Rotary registers rosy record
Bob Smee, a retired Border Patrol agent, along with the help of his team "Flower Power" took the top team sales award for the Rotary Rose Sale.
ELLI GOLDMAN HILBERT/Press
TESH teacher Kathie Gilman handed roses out Friday, as clients prepared to go home for the weekend.
TESH client Gloria Paschal received a rose from her teacher Sandy.
Marcee Hartzell presents roses to her board chair Karen Alberts. Many board members have had to step back because of COVID's effect on other areas of life, Hartzell said.
Boxes full of multi-colored blooms awaited eager Rotarians Friday morning.
Katie Hunt's Rose Sale team unfortunately came in last place but they were recognized with hearty smiles and laughs, nonetheless.
Staff Writer | October 16, 2021 1:07 AM
COEUR d’ALENE—The Rotarians outdid themselves this year.
Smashing sales records for the annual Rose Sale, Rotarians sold 1,463 dozen roses during this year's campaign.
That $54,223 brings the total raised over the past 31 years to $1,021,114.
“This has been a year to remember,” said Lucinda Ade, co-chair for the Rose Sale. “We’re learning flexibility and how to have grace under pressure.”
Some buy roses for their loved ones or friends, while many Rotarians purchase roses they plan to donate.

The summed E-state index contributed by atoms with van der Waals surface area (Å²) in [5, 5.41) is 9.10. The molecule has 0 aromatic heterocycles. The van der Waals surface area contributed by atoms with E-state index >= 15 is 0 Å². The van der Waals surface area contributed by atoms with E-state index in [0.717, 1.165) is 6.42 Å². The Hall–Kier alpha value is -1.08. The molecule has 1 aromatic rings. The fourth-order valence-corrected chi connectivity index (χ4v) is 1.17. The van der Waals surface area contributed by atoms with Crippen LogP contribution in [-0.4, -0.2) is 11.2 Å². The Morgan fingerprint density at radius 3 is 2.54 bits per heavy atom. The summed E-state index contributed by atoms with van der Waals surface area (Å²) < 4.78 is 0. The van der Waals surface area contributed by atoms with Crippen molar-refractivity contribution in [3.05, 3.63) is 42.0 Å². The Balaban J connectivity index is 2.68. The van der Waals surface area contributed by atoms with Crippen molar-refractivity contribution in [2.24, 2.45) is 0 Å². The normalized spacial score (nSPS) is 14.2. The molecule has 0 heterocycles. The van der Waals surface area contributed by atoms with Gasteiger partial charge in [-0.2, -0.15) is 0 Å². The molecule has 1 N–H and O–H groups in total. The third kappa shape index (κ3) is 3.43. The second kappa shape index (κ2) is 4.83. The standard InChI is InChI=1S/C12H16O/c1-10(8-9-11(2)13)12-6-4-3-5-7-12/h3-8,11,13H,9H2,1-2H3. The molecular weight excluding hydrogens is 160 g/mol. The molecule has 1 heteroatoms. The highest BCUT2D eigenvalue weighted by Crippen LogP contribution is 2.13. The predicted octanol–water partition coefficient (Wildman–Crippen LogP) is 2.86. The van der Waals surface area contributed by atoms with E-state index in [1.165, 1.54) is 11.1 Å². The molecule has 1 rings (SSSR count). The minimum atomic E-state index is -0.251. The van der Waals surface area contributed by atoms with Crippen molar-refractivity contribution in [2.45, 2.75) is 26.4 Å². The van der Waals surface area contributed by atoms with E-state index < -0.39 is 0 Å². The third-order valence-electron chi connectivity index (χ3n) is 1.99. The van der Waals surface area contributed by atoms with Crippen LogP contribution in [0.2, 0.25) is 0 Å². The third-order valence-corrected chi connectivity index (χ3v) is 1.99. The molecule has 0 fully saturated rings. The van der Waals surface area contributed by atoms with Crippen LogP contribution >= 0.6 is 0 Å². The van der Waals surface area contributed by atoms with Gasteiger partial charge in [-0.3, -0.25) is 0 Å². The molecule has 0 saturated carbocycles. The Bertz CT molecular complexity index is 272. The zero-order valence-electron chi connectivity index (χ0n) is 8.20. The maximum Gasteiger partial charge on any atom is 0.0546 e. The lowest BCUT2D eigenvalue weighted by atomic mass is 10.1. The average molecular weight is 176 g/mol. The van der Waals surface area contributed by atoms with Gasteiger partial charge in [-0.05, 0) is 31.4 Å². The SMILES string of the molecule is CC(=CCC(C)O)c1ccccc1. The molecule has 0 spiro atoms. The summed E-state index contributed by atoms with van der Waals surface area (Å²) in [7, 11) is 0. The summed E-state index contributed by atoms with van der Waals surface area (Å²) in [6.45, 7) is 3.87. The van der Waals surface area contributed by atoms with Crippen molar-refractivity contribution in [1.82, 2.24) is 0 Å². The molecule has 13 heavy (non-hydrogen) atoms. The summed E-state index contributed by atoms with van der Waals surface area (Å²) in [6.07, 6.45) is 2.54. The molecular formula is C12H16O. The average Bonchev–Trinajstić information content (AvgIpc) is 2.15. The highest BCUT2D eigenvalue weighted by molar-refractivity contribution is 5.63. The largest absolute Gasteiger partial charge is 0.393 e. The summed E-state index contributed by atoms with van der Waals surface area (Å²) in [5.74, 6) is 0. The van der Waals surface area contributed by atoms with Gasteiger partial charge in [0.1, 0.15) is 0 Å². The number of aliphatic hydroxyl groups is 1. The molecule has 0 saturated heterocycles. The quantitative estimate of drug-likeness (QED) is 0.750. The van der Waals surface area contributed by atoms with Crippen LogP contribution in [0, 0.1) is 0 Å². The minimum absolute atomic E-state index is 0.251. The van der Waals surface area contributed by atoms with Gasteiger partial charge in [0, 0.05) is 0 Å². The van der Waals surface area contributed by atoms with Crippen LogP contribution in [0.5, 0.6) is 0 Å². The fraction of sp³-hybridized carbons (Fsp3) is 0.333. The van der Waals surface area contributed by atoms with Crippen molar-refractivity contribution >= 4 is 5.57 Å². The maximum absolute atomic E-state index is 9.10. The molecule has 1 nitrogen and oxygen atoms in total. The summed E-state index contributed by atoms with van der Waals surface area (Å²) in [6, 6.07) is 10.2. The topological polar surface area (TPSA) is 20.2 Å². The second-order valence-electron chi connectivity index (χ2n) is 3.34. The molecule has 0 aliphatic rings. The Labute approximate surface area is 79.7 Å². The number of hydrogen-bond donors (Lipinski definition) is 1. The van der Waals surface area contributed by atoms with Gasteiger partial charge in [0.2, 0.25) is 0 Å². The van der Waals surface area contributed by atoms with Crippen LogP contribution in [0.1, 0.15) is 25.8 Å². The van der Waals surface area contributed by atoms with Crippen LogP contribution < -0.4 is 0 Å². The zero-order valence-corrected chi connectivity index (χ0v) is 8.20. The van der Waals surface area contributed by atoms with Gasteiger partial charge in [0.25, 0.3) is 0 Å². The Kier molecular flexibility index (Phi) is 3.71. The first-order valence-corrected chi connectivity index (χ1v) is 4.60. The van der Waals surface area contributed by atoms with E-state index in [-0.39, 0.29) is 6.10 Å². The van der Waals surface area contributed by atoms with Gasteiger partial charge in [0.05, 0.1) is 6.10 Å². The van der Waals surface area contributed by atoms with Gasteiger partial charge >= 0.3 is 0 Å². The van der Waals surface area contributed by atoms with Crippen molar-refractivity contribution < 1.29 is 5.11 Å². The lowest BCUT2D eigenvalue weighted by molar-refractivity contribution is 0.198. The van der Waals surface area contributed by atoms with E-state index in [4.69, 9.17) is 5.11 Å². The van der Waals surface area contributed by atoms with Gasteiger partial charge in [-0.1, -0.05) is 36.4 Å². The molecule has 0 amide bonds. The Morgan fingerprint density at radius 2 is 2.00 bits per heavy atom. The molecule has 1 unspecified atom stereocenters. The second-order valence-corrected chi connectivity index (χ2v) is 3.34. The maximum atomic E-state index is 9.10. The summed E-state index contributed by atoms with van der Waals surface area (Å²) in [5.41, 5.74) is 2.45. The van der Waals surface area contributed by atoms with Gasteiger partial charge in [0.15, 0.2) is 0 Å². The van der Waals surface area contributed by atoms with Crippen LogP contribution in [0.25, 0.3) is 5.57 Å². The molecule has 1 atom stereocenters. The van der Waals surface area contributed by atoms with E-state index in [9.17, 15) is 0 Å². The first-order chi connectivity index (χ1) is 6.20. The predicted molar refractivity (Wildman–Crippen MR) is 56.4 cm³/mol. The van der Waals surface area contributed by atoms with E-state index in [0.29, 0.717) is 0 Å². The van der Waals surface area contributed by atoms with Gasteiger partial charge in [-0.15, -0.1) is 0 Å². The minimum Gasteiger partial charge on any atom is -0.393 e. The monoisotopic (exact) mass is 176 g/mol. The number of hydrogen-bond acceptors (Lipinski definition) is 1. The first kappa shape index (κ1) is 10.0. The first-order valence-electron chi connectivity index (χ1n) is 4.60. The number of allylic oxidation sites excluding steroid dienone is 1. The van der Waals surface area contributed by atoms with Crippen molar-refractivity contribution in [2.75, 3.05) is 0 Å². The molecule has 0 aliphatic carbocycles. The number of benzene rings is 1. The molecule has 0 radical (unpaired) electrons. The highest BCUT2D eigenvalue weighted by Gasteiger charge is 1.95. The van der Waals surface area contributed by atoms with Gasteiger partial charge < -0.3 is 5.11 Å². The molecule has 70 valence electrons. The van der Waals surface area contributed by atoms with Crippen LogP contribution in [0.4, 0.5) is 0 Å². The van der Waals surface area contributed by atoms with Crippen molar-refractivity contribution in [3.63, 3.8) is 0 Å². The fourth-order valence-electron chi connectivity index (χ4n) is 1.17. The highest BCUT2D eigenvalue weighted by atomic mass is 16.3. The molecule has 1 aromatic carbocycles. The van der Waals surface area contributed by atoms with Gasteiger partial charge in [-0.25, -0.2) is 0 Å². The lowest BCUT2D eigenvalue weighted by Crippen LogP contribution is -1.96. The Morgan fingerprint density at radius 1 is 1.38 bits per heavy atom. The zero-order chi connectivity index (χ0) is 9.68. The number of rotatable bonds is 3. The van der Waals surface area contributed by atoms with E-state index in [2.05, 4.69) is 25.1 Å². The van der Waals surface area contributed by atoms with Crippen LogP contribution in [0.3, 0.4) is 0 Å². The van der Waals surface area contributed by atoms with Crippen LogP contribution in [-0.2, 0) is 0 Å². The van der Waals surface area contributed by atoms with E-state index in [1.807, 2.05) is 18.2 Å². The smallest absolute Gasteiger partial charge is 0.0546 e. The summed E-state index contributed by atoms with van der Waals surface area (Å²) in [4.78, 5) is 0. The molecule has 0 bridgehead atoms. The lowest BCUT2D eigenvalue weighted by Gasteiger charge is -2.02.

Teams are created and prizes awarded for the top - and bottom -sellers. Bob Smee, whose team Flower Power won top honors, sold 61 dozen.
Katie Roney Hunt’s team sold the least and received “the loser trophy,” which was presented with laughter and smiles.
“But every dozen sold is great for our community,” said Doug Rupiper, the other co-chair.
Kim Edmondson was top seller, singlehandedly unloading 44 dozen and bringing in a new patronage.
Nonprofit and other organizations receiving donated roses include: CASA, Hospice, Community Action Partnership Food Pantry, Post Falls Food Bank, Safe Passage, St Vincent de Paul, TESH, Union Gospel Mission, Village at Orchard Ridge and Kootenai Health.
Marcee Hartzell, the CEO of TESH, purchased several dozen to present to employees and clients.
"I am super appreciative for everything my employees and board do for us," said Hartzell.
A lot of nonprofits are struggling as COVID takes a toll on family and personal lives, Hartzell said. Many of her staff are working extra hours or shifts just to keep the program running while many have been out sick.
As clients streamed out of TESH Friday, teachers like Kathie Gilman handed out roses to students. Like roses, there were smiles by the dozen.
Ade and Rupiper were on hand with a team at the Hagadone Event Center early Friday organizing boxes filled with floral bunches of all colors.
“We were set up ahead of schedule for the first time ever,” Ade said as Rotarians began to drive through to load up the bounty.
The roses take quite a trip before making their way to the CDA Friday Rotary. Grown in Ecuador, a pre-order is placed very early in the year, said Ade. The grower sets aside several fields for the club.
From there, the roses are flown to Miami and then to a Spokane wholesaler, where they're bundled and placed in boxes according to each person’s order, Ade said.